LA City Council District 5 candidates speak on policy issues at USAC town hall. Daily Bruin.

Candidates for the Los Angeles City Council District 5 representative election discussed public safety, homelessness, transit development and other issues at a virtual town hall Monday.

Five of the nine registered candidates participated in the debate, including Jimmy Biblarz, Scott Epstein, Kristina Irwin, Katy Young Yaroslavsky and Sam Yebri. LA City Council District 5 encompasses Westwood, Bel-Air and other neighborhoods.

The Undergraduate Students Association Council Office of the External Vice President hosted the event virtually using Zoom. Sarah Wang, USAC external vice president and a third-year communication student, oversaw the event with the goal of helping students understand the scope of being involved in local politics.

Wang added that a lot of students, herself included, can sometimes underestimate the influence local politics can have.

“Whoever’s elected can affect every aspect of UCLA life, whether that be restaurants in Westwood or safety in this general area,” Wang said.

Wang said her team in the EVP office selected their questions for the candidates based on issues important to the UCLA community, such as the Westwood Village Specific Plan and the placement of a new metro stop at UCLA.

She also added that giving individual students the freedom to ask questions in addition to the moderated questions allowed the candidates to respond to issues more thoroughly. Since USAC offices are required to be nonpartisan, Wang said in order to avoid bias, the questions chosen by the EVP office were more restricted than student questions.

Candidates took turns introducing themselves before tackling a range of questions prepared by members of the USAC EVP office. Candidates expressed excitement about the Metro Purple (D Line) Extension, which is slated to open in 2027 and connect Westwood to downtown LA.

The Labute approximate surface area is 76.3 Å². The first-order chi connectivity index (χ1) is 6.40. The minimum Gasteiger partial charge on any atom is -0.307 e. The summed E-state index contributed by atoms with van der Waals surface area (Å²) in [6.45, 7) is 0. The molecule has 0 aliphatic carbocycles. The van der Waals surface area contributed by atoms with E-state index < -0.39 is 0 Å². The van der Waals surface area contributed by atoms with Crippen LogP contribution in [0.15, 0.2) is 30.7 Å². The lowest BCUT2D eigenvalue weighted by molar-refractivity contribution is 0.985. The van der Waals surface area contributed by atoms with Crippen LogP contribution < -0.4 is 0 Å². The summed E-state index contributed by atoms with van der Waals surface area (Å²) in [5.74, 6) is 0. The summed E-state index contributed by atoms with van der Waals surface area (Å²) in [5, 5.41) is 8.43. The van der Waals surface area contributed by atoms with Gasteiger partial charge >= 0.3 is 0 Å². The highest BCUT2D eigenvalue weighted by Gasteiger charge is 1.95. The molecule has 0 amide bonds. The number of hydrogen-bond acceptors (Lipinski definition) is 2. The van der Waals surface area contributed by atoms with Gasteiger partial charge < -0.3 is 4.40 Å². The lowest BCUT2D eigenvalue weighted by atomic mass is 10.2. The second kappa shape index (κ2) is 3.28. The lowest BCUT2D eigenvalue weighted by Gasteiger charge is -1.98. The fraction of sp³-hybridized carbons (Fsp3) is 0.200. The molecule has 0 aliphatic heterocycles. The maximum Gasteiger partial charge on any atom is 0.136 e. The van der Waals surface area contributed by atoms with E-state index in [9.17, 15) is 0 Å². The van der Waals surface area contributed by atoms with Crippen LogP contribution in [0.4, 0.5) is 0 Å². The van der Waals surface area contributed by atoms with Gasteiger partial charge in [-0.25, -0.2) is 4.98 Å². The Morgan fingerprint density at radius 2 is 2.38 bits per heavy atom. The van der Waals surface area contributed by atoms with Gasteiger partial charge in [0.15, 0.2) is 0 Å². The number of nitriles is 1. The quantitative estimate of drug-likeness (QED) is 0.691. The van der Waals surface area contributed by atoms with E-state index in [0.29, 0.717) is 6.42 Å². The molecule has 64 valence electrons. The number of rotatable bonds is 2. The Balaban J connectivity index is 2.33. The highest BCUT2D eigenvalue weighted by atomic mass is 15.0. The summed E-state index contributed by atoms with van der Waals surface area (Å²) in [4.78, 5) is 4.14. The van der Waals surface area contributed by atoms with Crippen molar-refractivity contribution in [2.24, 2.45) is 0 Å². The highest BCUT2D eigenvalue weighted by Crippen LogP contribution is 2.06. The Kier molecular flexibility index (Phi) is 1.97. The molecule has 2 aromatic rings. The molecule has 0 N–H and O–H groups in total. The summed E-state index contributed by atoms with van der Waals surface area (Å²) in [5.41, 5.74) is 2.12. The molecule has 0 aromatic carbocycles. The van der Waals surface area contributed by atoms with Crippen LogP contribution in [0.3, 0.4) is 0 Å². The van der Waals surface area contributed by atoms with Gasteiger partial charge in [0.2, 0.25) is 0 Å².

However, candidates had different approaches to how they plan to ensure public safety on transit.

Biblarz, a lecturer at the School of Law and one of the candidates, said having police present in areas like transit stations would be counterproductive because of a track record of profiling and bias.

“It augments the risk of police having a violent encounter with a person of color or other communities that are more susceptible to police violence,” Biblarz said.

However, Yebri, a lawyer and former commissioner on the LA Civil Service Commission, said he opposes removing law enforcement from public spaces such as schools, parks and transit.

“They’re the only people that are going to keep our families safe all throughout our neighborhoods, especially at a time when gun violence and gang violence are exploding throughout Los Angeles,” Yebri said.

The candidates continued to debate public safety when asked about potential budget increases for LAPD.

Epstein, former Mid City West Neighborhood Council chair, said he opposes budget increases for LAPD. He added that he favors LAPD spending less on military-grade equipment and more on smaller-scale police stations and community policing.

Yaroslavsky, senior policy advisor to LA County Supervisor Sheila Kuehl, said she does not support reducing the overall budget of LAPD but said she believes existing funds should go toward crime prevention and response and solving crimes. Yaroslavsky added she would support an LAPD audit to determine how they can best use their funding to improve community safety.

In November, the LA Police Commission voted to approve a 12.11% increase in funding for the coming year – up from a current $1.76 billion. The city is spending a total of $3.07 billion to cover the department’s total costs – which include pensions and benefits – for the 2021-2022 fiscal year.

On Oct. 5, current District 5 Councilmember Paul Koretz motioned to ban homeless encampments in Westwood Park and four other locations. While discussing the issue, candidates also disagreed on a controversial city ordinance passed in July that amended ​​LA Municipal Code section 41.18 to outlaw sitting, sleeping and storing property near building entrances, parks, schools and several other locations.

Epstein criticized some of his opponents for their support of the ordinance. Epstein said he strongly opposes section 41.18, adding that a combination of short-term temporary housing and long-term permanent supportive housing would do more to help residents without housing.

“(Section 41.18) is a policy not to fix homelessness but to move an encampment from one block to another,” Epstein said.

Yebri, who has previously voiced support for LA Municipal Code section 41.18, said the city should be doing everything possible to provide housing for people experiencing homelessness, adding that the ordinance is one possible tool to incentivize people to accept shelter.

Irwin, a real estate agent, said she supports the ordinance but added that more holistic measures must be taken to address the issue of homelessness.

The primary election is scheduled for June 7, with the general election slated for November.

Please note: this article was originally published in Daily Bruin.